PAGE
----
Foundations in Graphic Communications: Checking Color Proofs

New York City College Of Technology
Advertising Design & Graphic Arts: NYCCT

The Course At A Glance


Foundations In Graphic Communications
Patrick Henry     (p) 718.847.9430     (c) 917.647.0590     (e)

  Font Basics I:
The Strict Definition Of A "Font"

Today the term "font" is loosely used to describe any named collection of letterforms. Because of the convenience of desktop publishing, "fonts" to most people are simply choices on pull-down menus in a word processing or page layout application. Type purists, however, recognize that a "font" has three distinct characteristics.

It begins with the designation of a family: Times, Helevetica, Futura, etc. Next, a style--for example, bold, italic, or compressed--is applied to the characters of the chosen family. Finally the point size is specified. A font thus consists of the complete set of characters of a selected family in a specific style and size. For example, 48 pt. Futura Bold is a font; so is 36 pt. Futura Italic; 18 Futura Compressed; and so on.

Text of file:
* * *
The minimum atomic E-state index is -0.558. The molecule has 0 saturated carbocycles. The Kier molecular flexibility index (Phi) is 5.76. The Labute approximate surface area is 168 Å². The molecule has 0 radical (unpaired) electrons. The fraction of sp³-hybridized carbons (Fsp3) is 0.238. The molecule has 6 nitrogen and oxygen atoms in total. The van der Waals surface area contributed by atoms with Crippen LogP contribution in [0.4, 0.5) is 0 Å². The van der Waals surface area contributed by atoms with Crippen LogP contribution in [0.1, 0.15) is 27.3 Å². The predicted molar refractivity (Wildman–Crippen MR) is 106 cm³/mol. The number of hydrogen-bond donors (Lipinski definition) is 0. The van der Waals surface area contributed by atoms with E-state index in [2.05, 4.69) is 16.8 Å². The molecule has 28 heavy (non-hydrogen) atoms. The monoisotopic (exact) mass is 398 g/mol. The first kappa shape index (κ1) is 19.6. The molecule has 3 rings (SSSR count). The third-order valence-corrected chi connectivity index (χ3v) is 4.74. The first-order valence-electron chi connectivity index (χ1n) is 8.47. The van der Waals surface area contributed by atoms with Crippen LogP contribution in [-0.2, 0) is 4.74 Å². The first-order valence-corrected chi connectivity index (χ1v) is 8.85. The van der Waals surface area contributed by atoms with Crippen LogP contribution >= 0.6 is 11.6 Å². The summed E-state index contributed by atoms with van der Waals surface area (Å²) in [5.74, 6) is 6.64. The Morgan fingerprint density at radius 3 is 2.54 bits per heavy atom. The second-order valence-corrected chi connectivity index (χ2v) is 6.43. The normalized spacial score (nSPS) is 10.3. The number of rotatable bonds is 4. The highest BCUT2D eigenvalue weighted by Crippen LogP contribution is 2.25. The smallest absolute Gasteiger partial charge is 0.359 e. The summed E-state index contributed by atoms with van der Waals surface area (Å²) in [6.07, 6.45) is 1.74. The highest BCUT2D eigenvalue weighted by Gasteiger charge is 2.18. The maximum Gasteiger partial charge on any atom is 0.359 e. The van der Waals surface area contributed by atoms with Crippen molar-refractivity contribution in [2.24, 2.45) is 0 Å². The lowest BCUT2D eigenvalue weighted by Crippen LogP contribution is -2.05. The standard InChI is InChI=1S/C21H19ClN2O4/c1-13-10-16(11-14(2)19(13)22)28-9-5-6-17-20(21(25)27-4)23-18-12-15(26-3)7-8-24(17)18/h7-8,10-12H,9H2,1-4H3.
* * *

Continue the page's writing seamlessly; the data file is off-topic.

In the days of hot-metal typesetting, the printer's "job case" contained a separate compartment for each font that the shop was able to set. This meant that printers had to store thousands of individually cast letters for time-consuming manual composition. The automated Linotype machine (1886) made it possible to set entire lines of type on demand from matrices (molds) within the machine. Today computers fashion characters from mathematical algorithms as Linotypes once cast them from molten metal.

  Font Basics: Family, Font Basics: Family, Font Basics: Family, Face, Style, Font  
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